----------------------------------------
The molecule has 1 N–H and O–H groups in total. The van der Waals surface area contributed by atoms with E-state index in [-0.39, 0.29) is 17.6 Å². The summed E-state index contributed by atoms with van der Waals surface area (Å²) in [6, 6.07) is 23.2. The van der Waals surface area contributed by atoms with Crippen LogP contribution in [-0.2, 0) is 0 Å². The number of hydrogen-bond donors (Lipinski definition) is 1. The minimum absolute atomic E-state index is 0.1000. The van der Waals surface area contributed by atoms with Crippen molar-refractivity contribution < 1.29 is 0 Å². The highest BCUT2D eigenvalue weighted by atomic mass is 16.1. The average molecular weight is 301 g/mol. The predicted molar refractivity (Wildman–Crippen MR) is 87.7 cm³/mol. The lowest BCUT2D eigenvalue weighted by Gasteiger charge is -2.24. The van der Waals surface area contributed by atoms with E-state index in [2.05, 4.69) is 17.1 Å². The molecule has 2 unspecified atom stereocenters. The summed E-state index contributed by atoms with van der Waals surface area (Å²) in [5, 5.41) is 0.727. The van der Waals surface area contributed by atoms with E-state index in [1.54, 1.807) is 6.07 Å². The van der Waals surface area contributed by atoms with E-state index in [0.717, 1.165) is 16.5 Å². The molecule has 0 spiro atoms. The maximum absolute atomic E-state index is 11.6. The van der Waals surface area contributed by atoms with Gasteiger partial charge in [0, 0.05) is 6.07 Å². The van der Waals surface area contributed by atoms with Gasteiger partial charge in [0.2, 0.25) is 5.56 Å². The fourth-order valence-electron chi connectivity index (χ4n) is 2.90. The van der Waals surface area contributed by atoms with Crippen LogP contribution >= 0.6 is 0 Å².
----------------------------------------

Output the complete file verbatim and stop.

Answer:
The molecule has 1 N–H and O–H groups in total. The van der Waals surface area contributed by atoms with E-state index in [-0.39, 0.29) is 17.6 Å². The summed E-state index contributed by atoms with van der Waals surface area (Å²) in [6, 6.07) is 23.2. The van der Waals surface area contributed by atoms with Crippen LogP contribution in [-0.2, 0) is 0 Å². The number of hydrogen-bond donors (Lipinski definition) is 1. The minimum absolute atomic E-state index is 0.1000. The van der Waals surface area contributed by atoms with Crippen molar-refractivity contribution < 1.29 is 0 Å². The highest BCUT2D eigenvalue weighted by atomic mass is 16.1. The average molecular weight is 301 g/mol. The predicted molar refractivity (Wildman–Crippen MR) is 87.7 cm³/mol. The lowest BCUT2D eigenvalue weighted by Gasteiger charge is -2.24. The van der Waals surface area contributed by atoms with E-state index in [2.05, 4.69) is 17.1 Å². The molecule has 2 unspecified atom stereocenters. The summed E-state index contributed by atoms with van der Waals surface area (Å²) in [5, 5.41) is 0.727. The van der Waals surface area contributed by atoms with E-state index in [1.54, 1.807) is 6.07 Å². The van der Waals surface area contributed by atoms with E-state index in [0.717, 1.165) is 16.5 Å². The molecule has 0 spiro atoms. The maximum absolute atomic E-state index is 11.6. The van der Waals surface area contributed by atoms with Gasteiger partial charge in [0, 0.05) is 6.07 Å². The van der Waals surface area contributed by atoms with Gasteiger partial charge in [0.2, 0.25) is 5.56 Å². The fourth-order valence-electron chi connectivity index (χ4n) is 2.90. The van der Waals surface area contributed by atoms with Crippen LogP contribution >= 0.6 is 0 Å².